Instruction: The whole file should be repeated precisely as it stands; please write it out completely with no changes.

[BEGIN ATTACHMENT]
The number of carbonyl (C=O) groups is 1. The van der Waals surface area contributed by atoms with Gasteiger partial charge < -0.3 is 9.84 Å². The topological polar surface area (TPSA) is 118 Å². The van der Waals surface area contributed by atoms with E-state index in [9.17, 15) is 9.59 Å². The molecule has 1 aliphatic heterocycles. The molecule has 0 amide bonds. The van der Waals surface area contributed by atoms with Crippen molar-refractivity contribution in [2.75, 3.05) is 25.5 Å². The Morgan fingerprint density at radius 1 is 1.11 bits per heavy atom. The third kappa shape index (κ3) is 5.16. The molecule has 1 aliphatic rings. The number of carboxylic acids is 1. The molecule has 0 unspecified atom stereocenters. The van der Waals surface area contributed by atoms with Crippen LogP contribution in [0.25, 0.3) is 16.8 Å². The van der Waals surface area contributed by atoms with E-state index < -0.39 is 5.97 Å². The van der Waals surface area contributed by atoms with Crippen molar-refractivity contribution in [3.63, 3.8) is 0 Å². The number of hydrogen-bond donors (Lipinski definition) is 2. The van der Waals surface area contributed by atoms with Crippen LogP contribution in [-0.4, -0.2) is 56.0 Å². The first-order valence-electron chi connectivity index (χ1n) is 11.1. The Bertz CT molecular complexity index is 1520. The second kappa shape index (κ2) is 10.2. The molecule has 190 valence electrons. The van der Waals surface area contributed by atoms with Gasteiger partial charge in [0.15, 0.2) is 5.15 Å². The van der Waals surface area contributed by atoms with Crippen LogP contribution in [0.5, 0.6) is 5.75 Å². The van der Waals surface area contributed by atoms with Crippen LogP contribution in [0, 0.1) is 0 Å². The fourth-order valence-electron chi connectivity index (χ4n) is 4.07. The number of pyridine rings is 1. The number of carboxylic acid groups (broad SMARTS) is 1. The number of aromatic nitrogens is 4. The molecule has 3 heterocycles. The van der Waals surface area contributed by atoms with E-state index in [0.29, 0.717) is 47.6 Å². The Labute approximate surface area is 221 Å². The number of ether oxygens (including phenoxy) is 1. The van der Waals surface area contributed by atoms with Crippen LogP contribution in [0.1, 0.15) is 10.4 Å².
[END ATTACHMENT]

The number of carbonyl (C=O) groups is 1. The van der Waals surface area contributed by atoms with Gasteiger partial charge < -0.3 is 9.84 Å². The topological polar surface area (TPSA) is 118 Å². The van der Waals surface area contributed by atoms with E-state index in [9.17, 15) is 9.59 Å². The molecule has 1 aliphatic heterocycles. The molecule has 0 amide bonds. The van der Waals surface area contributed by atoms with Crippen molar-refractivity contribution in [2.75, 3.05) is 25.5 Å². The Morgan fingerprint density at radius 1 is 1.11 bits per heavy atom. The third kappa shape index (κ3) is 5.16. The molecule has 1 aliphatic rings. The number of carboxylic acids is 1. The molecule has 0 unspecified atom stereocenters. The van der Waals surface area contributed by atoms with Crippen LogP contribution in [0.25, 0.3) is 16.8 Å². The van der Waals surface area contributed by atoms with E-state index < -0.39 is 5.97 Å². The van der Waals surface area contributed by atoms with Crippen molar-refractivity contribution in [3.63, 3.8) is 0 Å². The number of hydrogen-bond donors (Lipinski definition) is 2. The van der Waals surface area contributed by atoms with Crippen LogP contribution in [-0.4, -0.2) is 56.0 Å². The first-order valence-electron chi connectivity index (χ1n) is 11.1. The Bertz CT molecular complexity index is 1520. The second kappa shape index (κ2) is 10.2. The molecule has 190 valence electrons. The van der Waals surface area contributed by atoms with Gasteiger partial charge in [0.15, 0.2) is 5.15 Å². The van der Waals surface area contributed by atoms with Crippen LogP contribution in [0.5, 0.6) is 5.75 Å². The van der Waals surface area contributed by atoms with Crippen LogP contribution in [0, 0.1) is 0 Å². The fourth-order valence-electron chi connectivity index (χ4n) is 4.07. The number of pyridine rings is 1. The number of carboxylic acid groups (broad SMARTS) is 1. The number of aromatic nitrogens is 4. The molecule has 3 heterocycles. The van der Waals surface area contributed by atoms with E-state index in [0.29, 0.717) is 47.6 Å². The Labute approximate surface area is 221 Å². The number of ether oxygens (including phenoxy) is 1. The van der Waals surface area contributed by atoms with Crippen LogP contribution in [0.1, 0.15) is 10.4 Å².